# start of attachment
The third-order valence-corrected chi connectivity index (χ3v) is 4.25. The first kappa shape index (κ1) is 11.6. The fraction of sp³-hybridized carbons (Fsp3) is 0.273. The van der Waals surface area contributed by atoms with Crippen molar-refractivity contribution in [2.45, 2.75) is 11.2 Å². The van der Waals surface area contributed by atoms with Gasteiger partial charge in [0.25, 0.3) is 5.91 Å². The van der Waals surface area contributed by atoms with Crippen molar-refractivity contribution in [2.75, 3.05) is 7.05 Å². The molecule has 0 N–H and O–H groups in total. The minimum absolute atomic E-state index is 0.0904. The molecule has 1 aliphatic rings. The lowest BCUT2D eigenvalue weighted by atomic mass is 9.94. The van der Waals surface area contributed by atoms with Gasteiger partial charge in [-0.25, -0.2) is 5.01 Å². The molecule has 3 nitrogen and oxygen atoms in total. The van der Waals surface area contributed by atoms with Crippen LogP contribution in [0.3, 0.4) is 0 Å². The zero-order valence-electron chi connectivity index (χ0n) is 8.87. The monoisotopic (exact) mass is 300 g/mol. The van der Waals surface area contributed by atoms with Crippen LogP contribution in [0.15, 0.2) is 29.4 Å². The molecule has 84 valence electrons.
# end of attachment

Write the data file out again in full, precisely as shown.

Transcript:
The third-order valence-corrected chi connectivity index (χ3v) is 4.25. The first kappa shape index (κ1) is 11.6. The fraction of sp³-hybridized carbons (Fsp3) is 0.273. The van der Waals surface area contributed by atoms with Crippen molar-refractivity contribution in [2.45, 2.75) is 11.2 Å². The van der Waals surface area contributed by atoms with Gasteiger partial charge in [0.25, 0.3) is 5.91 Å². The van der Waals surface area contributed by atoms with Crippen molar-refractivity contribution in [2.75, 3.05) is 7.05 Å². The molecule has 0 N–H and O–H groups in total. The minimum absolute atomic E-state index is 0.0904. The molecule has 1 aliphatic rings. The lowest BCUT2D eigenvalue weighted by atomic mass is 9.94. The van der Waals surface area contributed by atoms with Gasteiger partial charge in [-0.25, -0.2) is 5.01 Å². The molecule has 3 nitrogen and oxygen atoms in total. The van der Waals surface area contributed by atoms with Crippen LogP contribution in [0.3, 0.4) is 0 Å². The zero-order valence-electron chi connectivity index (χ0n) is 8.87. The monoisotopic (exact) mass is 300 g/mol. The van der Waals surface area contributed by atoms with Crippen LogP contribution in [0.15, 0.2) is 29.4 Å². The molecule has 84 valence electrons.